Editor's Note: This column was written from Kelly's perspective.
I was born in Southern Ohio and attended public school there through the first grade, where I was at the top of my class—I could trace words beautifully, I could add and subtract single digit numbers, and I knew all of the three-letter sight words on the flashcards! I may have been somewhat challenged when it came to telling the time or tying my shoes, but I was most definitely an ace student.
Then our family moved to Whitefish Bay, where I began second grade during the second semester at Richards Elementary School. To my horror I found out that all of the students in my class were doing double-digit addition and subtraction, writing their own stories, and reading entire chapter books—they even knew how to tell time! I was certain they had mistakenly placed me in a fourth or fifth grade classroom. Although I was only eight years old, I understood how very far behind I was at this new school, and I remember begging my parents to take me back to Ohio.
I was in a very scary spot, but I had three powerful people in my corner—my Mom and Dad, and my teacher, Miss Evelyn Fefer. Miss Fefer had her work cut out for her! She and I spent all of our lunch hours together, and every day she would stay after school to tutor me. She taught me how to read and write—and even tell time. She drilled me on my address, phone number, and other information second grade children should know, and by the end of the school year, I was at grade level with my peers in all subjects. That incredible woman even taught me how to properly tie my shoelaces!
It was a long, difficult semester and math was the hardest part of all for me. At one point I broke down and cried in frustration. I told Miss Fefer that I just couldn’t do it. She held my face in her hands, looked me in the eye, and said, “Kelly, once you put your mind to it, there is nothing you can’t do.” Forty years later and those words are still with me—whenever I feel like I’m in over my head, I can always hear Miss Fefer’s voice encouraging me to keep trying.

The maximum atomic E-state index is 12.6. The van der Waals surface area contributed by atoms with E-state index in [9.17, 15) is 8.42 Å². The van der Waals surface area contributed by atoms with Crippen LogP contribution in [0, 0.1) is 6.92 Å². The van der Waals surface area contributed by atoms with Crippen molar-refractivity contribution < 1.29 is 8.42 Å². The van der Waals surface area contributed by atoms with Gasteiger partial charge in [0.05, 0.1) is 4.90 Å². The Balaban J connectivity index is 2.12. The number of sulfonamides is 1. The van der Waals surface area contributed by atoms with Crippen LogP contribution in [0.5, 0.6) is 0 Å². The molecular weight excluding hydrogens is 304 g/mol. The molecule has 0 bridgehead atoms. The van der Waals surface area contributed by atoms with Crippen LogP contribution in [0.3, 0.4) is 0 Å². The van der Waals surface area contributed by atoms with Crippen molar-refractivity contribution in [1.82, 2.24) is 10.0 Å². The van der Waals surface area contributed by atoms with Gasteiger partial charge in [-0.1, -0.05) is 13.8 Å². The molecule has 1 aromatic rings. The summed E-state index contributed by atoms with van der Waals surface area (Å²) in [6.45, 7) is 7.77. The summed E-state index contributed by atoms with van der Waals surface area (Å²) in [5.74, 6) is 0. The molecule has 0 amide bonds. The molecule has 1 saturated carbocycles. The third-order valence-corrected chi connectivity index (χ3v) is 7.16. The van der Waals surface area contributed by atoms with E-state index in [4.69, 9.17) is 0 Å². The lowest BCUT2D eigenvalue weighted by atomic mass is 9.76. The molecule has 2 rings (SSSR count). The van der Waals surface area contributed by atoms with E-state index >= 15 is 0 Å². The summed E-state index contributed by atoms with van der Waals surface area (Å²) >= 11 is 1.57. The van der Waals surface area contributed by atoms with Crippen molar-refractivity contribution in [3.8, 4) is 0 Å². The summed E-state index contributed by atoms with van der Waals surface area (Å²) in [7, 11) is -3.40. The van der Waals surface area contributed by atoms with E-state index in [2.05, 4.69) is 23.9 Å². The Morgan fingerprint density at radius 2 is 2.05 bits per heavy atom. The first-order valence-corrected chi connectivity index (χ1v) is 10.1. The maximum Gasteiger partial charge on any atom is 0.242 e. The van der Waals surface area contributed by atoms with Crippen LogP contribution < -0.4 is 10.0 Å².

Leonard Wolf, a poet and teacher extraordinaire, once said, “Teachers are the people who are the living signposts of your life. They see you coming, and they know in which direction you ought to go, and they point to it. They see into the heart of your matter.” What an eloquent, perfect description of Evelyn Ann Fefer.
Last January, I was at Winkie’s in Whitefish Bay when I bumped into a classmate of mine from Richards, and she told me she was there to do some shopping for Miss Fefer. I was so happy to hear that she was still alive because, of course, I remembered her as being really old when I was her student!
Many of us have fond memories of a special teacher who went out of their way to point us in the right direction or who made a critical difference for us at a turning point in our lives. After all these years, Miss Fefer’s students still remember her. There are numerous entries on the Richards Facebook page where alumni reminisce about her, and more than a few came back to help care for her in her later years.
Sadly, Miss Fefer passed away on June 16, 2010, at the age of 88. Although she didn’t want an obituary, a wonderful tribute to her appeared in the Journal-Sentinel that gives a glimpse into what made her such a unique and inspiring teacher. Although she was an intensely private woman outside of the classroom, I was told that she was born in Russia and spent her early years there. She was not permitted to attend the local school because she was Jewish, so she was taught in a makeshift school in the loft of a barn, an experience that no doubt contributed to her fierce dedication to her students and to the educational process. As far as I know, she never married, and lived with her sister in Shorewood.
I’m quite certain Miss Fefer was never paid her true worth—in fact, she never owned a car and generally lived a very frugal life. But in the end, it’s impossible to really come up with a dollar value for something as priceless as the selfless act of altering—for the better—even just one child’s direction in life.